After a few minutes the provisioning should be completed.

Fig7

After selecting the AWS CloudFormation stack, click on the “Outputs” tab and copy the value for the “ARNRole” key, the “Region” key and the “Topic” key.

Fig8

Go Back to the Sigfox console and paste the values you copied from the “Output” section of the AWS CloudFormation stack. Please also fill out the “Json Body” field in the Sigfox console. This JSON represents the payload that will be sent to AWS IoT using the native connector and contains the payload from the connected device as well as some metadata. This is a point for future customization using the Sigfox documentation if you wish to do so.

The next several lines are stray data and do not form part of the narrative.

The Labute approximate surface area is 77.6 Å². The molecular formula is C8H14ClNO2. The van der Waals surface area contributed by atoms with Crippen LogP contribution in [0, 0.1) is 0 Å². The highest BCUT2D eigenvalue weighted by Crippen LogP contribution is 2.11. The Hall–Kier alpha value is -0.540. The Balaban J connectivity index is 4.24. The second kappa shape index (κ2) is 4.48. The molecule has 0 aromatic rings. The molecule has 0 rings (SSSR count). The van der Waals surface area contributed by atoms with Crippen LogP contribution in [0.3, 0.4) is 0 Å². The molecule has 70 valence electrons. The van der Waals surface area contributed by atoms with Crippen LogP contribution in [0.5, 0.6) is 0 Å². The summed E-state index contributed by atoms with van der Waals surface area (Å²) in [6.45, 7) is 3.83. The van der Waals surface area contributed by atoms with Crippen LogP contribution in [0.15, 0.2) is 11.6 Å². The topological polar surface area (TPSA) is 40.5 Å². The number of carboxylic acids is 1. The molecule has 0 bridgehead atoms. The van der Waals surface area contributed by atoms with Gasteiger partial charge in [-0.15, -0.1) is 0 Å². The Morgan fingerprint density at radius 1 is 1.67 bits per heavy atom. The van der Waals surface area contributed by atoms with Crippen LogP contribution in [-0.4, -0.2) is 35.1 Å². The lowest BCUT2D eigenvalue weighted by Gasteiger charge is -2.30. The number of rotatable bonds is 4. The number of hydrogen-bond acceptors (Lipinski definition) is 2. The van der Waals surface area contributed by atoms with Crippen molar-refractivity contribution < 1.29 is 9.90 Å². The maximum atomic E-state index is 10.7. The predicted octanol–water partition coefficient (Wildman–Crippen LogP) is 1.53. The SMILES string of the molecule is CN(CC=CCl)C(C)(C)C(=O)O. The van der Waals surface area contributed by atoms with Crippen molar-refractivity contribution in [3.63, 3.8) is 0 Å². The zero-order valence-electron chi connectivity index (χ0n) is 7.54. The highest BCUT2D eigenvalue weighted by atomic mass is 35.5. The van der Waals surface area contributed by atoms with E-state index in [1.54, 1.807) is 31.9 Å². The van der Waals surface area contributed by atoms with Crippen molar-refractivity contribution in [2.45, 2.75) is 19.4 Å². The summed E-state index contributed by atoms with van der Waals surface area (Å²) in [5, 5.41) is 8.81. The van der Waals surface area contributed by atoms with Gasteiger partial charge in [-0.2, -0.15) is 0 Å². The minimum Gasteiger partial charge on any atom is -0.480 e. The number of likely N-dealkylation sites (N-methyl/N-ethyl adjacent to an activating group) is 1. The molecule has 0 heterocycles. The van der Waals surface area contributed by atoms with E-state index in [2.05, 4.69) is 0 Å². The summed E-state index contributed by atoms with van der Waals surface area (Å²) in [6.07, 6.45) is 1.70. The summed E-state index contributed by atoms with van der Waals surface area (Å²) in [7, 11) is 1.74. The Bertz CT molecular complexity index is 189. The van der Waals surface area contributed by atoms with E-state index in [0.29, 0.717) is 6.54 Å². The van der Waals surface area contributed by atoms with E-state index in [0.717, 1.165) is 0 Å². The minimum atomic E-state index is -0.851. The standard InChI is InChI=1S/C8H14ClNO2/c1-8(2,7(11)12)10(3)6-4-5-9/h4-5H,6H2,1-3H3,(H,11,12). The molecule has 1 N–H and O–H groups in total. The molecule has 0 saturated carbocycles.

{
  "device" : "{device}",
  "data" : "{data}",
  "time" : "{time}",
  "snr" : "{snr}",
  "station" : "{station}",
  "avgSnr" : "{avgSnr}",
  "lat" : "{lat}",
  "lng" : "{lng}",
  "rssi" : "{rssi}",
  "seqNumber" : "{seqNumber}"
}

Finally, click “Ok”.

Fig9

You now have successfully created your callback and can visualize the data sent to it.

Fig10

Now that the data is being sent to AWS IoT via the native connector, we will create an AWS IoT Rule to store the data into an Amazon DynamoDB table.

Start by logging into the Amazon DynamoDB table and then click “Create table”.

Fig11

Give the table the name “sigfox” and create a Partition Key “deviceid” as well as a Sort Key “timestamp”. Then create the table.

Fig12

After a couple minutes, the Amazon DynamoDB table is created. Now, go to the AWS IoT console and create a new rule.

Fig13

Now we will send every message payload coming from Sigfox in its entirety to the DynamoDB table. To do this we are using “*” as the attribute, “sigfox” as the topic filter, and no conditions.

Fig14

Next add an action, select “Insert a message into a DynamoDB table”.

Fig15